What drives the need for public sector agencies to innovate? Challenges in development, such as the changing size of local governments, the development and adoption of biotechnology, and government-owned corporations being at the crossroads, were some of the concerns discussed during Parallel Session 5A. Chaired by Professor Jin Park of the KDI School of Public Policy and Management, Korea, this session focuses on the aforementioned issues in the Philippine context.
In his presentation, "Are Local Governments in Asia Becoming 'Too Big' or 'Too Small' to Deliver Services?", Dr. Michael Tumanut of the UP National College of Public Administration and Governance argued that the evolving size of governments, the evolving size of local governments, particularly in East Asia, is having effects in the delivery of services. Despite the differences in the three countries studied, the agenda-setters are either regional or local. Meanwhile, the reform agents are instrumental in discussing territorial changes among local governments.
Meanwhile, Mr. Abraham Manalo, doctorate student at the University of the Philippines Diliman, pointed out that, with agricultural resources becoming scarce, it is becoming increasingly difficult to feed more. He asserted that modern biotechnology has the potential to contribute to food security and sustainability. However, despite regulations to enable biotechnology adoption, there remains management and political challenges that governments need to grapple with.
Lastly, state-owned enterprises (SOEs) in the Philippines are the subject of Mr. Al-Habbyel Yusoph's presentation, "Multiple Corporate Objectives and Performance Contracts." He lamented on the poor performance of SOEs, owing to the vagueness of their character and functions, as well as goals. He thus recommended that the government review the objectives of these SOEs.
The parallel session looks into Philippine cases of formal and informal arrangements for networking and partnerships among different stakeholders. One case examines informal coalition building among political actors to promote a specific agenda (i.e., autonomy), while the other looks into partnerships built under formalized legal and institutional frameworks (i.e., public-private partnerships or PPPs). The session is chaired by Professor Jae Sung Kwak, Associate Dean and Professor of Kyung Hee University, Korea.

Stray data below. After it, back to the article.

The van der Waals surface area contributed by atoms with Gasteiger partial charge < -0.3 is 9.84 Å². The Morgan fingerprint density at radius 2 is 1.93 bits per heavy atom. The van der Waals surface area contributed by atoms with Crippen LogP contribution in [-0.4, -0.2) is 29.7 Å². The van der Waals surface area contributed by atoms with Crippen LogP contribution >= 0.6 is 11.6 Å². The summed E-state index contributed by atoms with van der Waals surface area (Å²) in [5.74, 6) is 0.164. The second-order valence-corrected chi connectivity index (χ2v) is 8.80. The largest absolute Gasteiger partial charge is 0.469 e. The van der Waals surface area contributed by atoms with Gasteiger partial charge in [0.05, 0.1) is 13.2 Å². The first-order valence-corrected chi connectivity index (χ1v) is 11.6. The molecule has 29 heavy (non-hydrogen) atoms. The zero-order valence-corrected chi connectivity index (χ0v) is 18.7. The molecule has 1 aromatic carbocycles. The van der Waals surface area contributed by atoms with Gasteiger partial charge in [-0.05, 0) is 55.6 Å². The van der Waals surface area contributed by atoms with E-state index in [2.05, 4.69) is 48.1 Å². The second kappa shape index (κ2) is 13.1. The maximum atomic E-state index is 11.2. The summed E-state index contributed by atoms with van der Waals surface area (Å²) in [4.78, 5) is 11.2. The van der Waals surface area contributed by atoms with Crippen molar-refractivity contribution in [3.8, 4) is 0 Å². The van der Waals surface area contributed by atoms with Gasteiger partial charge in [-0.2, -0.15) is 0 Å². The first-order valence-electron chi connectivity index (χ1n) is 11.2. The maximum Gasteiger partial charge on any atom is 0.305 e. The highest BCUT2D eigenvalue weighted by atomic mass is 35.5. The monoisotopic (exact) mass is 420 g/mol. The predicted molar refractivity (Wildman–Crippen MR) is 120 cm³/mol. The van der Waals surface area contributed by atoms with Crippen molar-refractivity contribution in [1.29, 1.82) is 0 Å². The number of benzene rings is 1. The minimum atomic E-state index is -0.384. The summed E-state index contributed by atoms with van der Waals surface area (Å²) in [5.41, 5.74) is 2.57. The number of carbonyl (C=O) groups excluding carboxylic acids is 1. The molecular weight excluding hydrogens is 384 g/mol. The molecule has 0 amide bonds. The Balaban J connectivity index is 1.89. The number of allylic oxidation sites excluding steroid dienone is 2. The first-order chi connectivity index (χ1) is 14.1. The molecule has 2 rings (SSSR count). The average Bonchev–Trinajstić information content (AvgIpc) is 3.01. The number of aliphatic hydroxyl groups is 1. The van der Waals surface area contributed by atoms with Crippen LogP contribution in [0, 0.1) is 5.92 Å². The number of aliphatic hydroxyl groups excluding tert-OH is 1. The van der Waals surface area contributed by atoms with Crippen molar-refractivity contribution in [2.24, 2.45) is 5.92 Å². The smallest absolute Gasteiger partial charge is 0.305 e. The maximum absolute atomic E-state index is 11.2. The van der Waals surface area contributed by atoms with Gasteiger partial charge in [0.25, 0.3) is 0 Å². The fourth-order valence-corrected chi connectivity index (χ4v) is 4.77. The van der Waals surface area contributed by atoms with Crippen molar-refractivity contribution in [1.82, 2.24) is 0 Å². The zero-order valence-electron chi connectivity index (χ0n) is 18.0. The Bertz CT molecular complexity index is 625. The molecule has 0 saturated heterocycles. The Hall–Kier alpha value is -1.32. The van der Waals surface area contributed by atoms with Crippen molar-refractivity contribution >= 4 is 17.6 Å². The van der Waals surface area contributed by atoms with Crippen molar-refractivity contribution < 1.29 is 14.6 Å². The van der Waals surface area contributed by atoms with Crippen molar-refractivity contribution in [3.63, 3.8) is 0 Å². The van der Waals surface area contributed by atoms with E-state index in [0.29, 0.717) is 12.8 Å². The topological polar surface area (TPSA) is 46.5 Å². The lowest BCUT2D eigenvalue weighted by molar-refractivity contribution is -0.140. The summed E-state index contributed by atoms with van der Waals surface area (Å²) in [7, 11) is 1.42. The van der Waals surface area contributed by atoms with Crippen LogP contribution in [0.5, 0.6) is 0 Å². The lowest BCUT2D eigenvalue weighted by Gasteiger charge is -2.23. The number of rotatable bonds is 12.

Dr. Milagos Rimando of the National Economic and Development Authority – Cordillera Autonomous Region (CAR) presented the prospects of the Cordilleras in a federal Philippines. To contextualize the region’s demand for autonomy, Dr. Rimando narrated the long history and development of the Cordillera people’s struggle for self-governance and autonomy. She shared the issues and challenges they experienced while engaging in alliance-building in their campaign for autonomy.
The study by Dr. Severo Madrona, Jr. proposes a framework for evaluating public-private partnerships (PPP) in the context of good
governance. Dr. Madrona also traced the history of PPP programs in the Philippines from 1992 to 2016, and analyzed the institutional and legal frameworks adopted by the Philippine government in its implementation of the PPP programs in the given period. Using the yardsticks of governance and development, Dr. Madrona enumerated a number of issues in implementing PPP programs in the country.
The parallel session tackles human resources development from two fronts: the public sector profession and the academe. It particularly looks into public service motivation and organizational citizenship of today’s public administration practitioners, on one hand, and learning and development of future practitioners, on the other. The session is chaired by Dr. Marlon Sihombing from the Faculty of Social and Political Sciences, University of Sumatera Utara, Indonesia, and features the following presenters: Ms. Hyo Joo Lee, Sungkyunkwan University, Korea; and Dr. Jocelyn C. Cuaresma, National College of Public Administration and Governance, University of the Philippines, Philippines.
Ms. Hyo Joo Lee’s study, “Korean Public Employees’ Perceptions of Public Organizations,” assessed quantitatively how Korean public organizations maintain an organizational climate that allows for creative behavior and organizational citizenship. Drawing from the tenets of public service motivation (PSM) and stewardship theories, Lee and her colleagues explored the relationship between organizational justice (OJ) and organizational citizenship behavior (OCB). Theoretical framework used in the study was first validated using reliability tests and component factor analysis (CFA); from hereon, a survey was designed and administered to Korea public sector employees. Results of the survey revealed that, indeed, organizational justice influences creative behavior and OCB. Public sector motivation mediates this relationship. The study is able to prove the assumptions provided by stewardship and social exchange theories, particularly the positive effects of PSM and OJ. Based on these findings, Lee recommended that public sector agencies should have mechanisms that enable transparency and information sharing. She also recommended that PSM principles should be applied in these agencies to motivate employees. Meanwhile, she suggested that future research should look into other components of OJ.